The XMM Optical Monitor

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Session 4 -- Instrumentation and Techniques II: Space Based
Display presentation, Monday, June 12, 1995, 9:20am - 6:30pm

[4.05] The XMM Optical Monitor

Scott D.\ Horner and Alan D.\ Welty (Pennsylvania State University)

The Optical Monitor (OM) is a 30 cm aperture Ritchey--Chr\'etien telescope for optical and UV band observations from space. It is being developed by a multi-national consortium of research groups, including a group at Penn State University. The OM is one of three instruments on the X--ray Multi-mirror Mission (XMM) observatory, and is co--aligned with the X--ray telescopes. It has long been a goal to perform simultaneous monitoring of X--ray targets in the UV and optical wave--bands in order to elucidate the source structure and emission mechanisms of X--ray sources. OM will provide the capability for monitoring targets for UV and optical variability, and for imaging the optical counterparts of X--ray sources simultaneously with the X--ray observations obtained with the other two instruments on XMM.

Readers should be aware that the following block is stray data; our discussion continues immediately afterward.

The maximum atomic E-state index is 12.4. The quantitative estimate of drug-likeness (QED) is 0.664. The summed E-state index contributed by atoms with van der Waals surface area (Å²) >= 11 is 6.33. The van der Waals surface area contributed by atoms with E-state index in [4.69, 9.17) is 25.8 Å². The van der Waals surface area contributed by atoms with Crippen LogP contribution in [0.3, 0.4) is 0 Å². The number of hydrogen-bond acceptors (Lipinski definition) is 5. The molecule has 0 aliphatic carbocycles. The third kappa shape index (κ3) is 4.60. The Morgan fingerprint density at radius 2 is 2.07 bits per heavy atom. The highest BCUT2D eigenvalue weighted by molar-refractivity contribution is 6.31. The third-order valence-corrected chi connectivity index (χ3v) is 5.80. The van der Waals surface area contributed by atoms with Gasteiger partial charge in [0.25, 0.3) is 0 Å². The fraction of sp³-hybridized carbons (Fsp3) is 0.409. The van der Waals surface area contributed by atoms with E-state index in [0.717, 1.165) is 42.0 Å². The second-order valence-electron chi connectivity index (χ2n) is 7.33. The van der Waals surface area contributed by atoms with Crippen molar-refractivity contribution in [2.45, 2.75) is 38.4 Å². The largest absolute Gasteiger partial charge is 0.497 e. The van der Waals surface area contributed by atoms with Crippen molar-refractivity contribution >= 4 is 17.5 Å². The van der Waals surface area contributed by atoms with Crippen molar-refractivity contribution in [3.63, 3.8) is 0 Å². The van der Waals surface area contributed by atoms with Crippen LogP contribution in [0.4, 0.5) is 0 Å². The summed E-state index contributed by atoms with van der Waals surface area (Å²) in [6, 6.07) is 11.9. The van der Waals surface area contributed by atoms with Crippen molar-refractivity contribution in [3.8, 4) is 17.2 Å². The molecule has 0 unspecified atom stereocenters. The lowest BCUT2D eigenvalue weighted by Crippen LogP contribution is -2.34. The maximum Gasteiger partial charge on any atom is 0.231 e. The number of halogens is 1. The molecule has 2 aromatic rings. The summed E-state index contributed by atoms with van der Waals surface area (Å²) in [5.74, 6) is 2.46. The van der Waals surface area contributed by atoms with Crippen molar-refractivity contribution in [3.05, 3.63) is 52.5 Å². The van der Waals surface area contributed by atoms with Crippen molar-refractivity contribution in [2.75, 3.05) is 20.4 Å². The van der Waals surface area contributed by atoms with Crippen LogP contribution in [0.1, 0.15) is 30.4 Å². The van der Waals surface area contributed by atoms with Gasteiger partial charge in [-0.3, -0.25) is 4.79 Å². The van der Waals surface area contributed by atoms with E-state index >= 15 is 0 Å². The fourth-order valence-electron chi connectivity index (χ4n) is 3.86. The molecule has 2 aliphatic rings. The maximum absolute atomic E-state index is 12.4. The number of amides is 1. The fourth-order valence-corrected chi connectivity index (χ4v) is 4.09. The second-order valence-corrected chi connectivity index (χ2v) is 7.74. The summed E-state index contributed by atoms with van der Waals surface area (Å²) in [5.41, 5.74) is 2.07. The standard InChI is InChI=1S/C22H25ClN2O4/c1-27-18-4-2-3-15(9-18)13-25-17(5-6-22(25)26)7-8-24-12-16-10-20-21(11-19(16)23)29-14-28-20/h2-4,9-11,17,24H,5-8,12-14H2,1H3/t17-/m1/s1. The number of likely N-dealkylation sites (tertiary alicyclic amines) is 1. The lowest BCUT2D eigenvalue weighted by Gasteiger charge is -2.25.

To be launched in 1999, the XMM observatory is the second cornerstone of the European Space Agency's (ESA) Horizon 2000 science program. It will be placed in a deep, eccentric, 48 hour orbit allowing long, uninterrupted observations by the three co--aligned instruments: the European Photon Imaging Camera (EPIC); the Reflection Grating Spectrograph (RGS); and the Optical Monitor (OM). The high collection efficiency X--ray optics, deep Earth orbit, and the OM's optical and UV capabilities make XMM ideally suited for variability studies.

Launch is now little more than four years away, yet the US astronomical community is relatively unaware of XMM's capabilities, particularly the capabilities of the Optical Monitor. This poster is a brief introduction to the OM's capabilities and current status.

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